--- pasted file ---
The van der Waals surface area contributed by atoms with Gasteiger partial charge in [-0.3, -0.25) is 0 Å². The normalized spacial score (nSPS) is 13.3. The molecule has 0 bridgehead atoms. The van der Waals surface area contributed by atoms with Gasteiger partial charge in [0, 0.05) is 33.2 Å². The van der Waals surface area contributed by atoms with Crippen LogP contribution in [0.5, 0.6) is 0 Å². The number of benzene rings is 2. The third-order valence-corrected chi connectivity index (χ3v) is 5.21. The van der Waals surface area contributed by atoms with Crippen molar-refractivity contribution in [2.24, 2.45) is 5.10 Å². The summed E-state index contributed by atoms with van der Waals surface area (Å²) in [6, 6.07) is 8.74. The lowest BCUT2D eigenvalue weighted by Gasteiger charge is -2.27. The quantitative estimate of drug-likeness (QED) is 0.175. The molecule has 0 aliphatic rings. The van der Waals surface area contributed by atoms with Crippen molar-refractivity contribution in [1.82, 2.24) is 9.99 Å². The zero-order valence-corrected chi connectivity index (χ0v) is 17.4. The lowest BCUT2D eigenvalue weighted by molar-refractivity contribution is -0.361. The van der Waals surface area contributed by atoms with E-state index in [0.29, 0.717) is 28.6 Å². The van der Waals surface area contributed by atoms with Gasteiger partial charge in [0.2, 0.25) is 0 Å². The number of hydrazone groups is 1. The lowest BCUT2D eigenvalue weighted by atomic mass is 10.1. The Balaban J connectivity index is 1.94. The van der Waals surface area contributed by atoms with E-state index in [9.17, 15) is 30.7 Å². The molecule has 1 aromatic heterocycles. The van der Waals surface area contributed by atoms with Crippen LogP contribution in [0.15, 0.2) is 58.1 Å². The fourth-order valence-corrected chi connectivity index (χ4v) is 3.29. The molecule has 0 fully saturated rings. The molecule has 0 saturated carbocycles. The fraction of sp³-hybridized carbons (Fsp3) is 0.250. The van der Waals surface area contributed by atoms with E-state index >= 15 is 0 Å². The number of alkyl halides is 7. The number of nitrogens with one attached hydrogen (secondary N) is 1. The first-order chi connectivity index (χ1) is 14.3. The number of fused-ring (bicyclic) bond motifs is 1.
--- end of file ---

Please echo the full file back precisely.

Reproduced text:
The van der Waals surface area contributed by atoms with Gasteiger partial charge in [-0.3, -0.25) is 0 Å². The normalized spacial score (nSPS) is 13.3. The molecule has 0 bridgehead atoms. The van der Waals surface area contributed by atoms with Gasteiger partial charge in [0, 0.05) is 33.2 Å². The van der Waals surface area contributed by atoms with Crippen LogP contribution in [0.5, 0.6) is 0 Å². The number of benzene rings is 2. The third-order valence-corrected chi connectivity index (χ3v) is 5.21. The van der Waals surface area contributed by atoms with Crippen molar-refractivity contribution in [2.24, 2.45) is 5.10 Å². The summed E-state index contributed by atoms with van der Waals surface area (Å²) in [6, 6.07) is 8.74. The lowest BCUT2D eigenvalue weighted by Gasteiger charge is -2.27. The quantitative estimate of drug-likeness (QED) is 0.175. The molecule has 0 aliphatic rings. The van der Waals surface area contributed by atoms with Crippen molar-refractivity contribution in [1.82, 2.24) is 9.99 Å². The zero-order valence-corrected chi connectivity index (χ0v) is 17.4. The lowest BCUT2D eigenvalue weighted by molar-refractivity contribution is -0.361. The van der Waals surface area contributed by atoms with E-state index in [0.29, 0.717) is 28.6 Å². The van der Waals surface area contributed by atoms with Gasteiger partial charge in [0.2, 0.25) is 0 Å². The number of hydrazone groups is 1. The lowest BCUT2D eigenvalue weighted by atomic mass is 10.1. The Balaban J connectivity index is 1.94. The van der Waals surface area contributed by atoms with E-state index in [9.17, 15) is 30.7 Å². The molecule has 1 aromatic heterocycles. The van der Waals surface area contributed by atoms with Crippen LogP contribution in [0.15, 0.2) is 58.1 Å². The fourth-order valence-corrected chi connectivity index (χ4v) is 3.29. The molecule has 0 fully saturated rings. The molecule has 0 saturated carbocycles. The fraction of sp³-hybridized carbons (Fsp3) is 0.250. The van der Waals surface area contributed by atoms with E-state index >= 15 is 0 Å². The number of alkyl halides is 7. The number of nitrogens with one attached hydrogen (secondary N) is 1. The first-order chi connectivity index (χ1) is 14.3. The number of fused-ring (bicyclic) bond motifs is 1.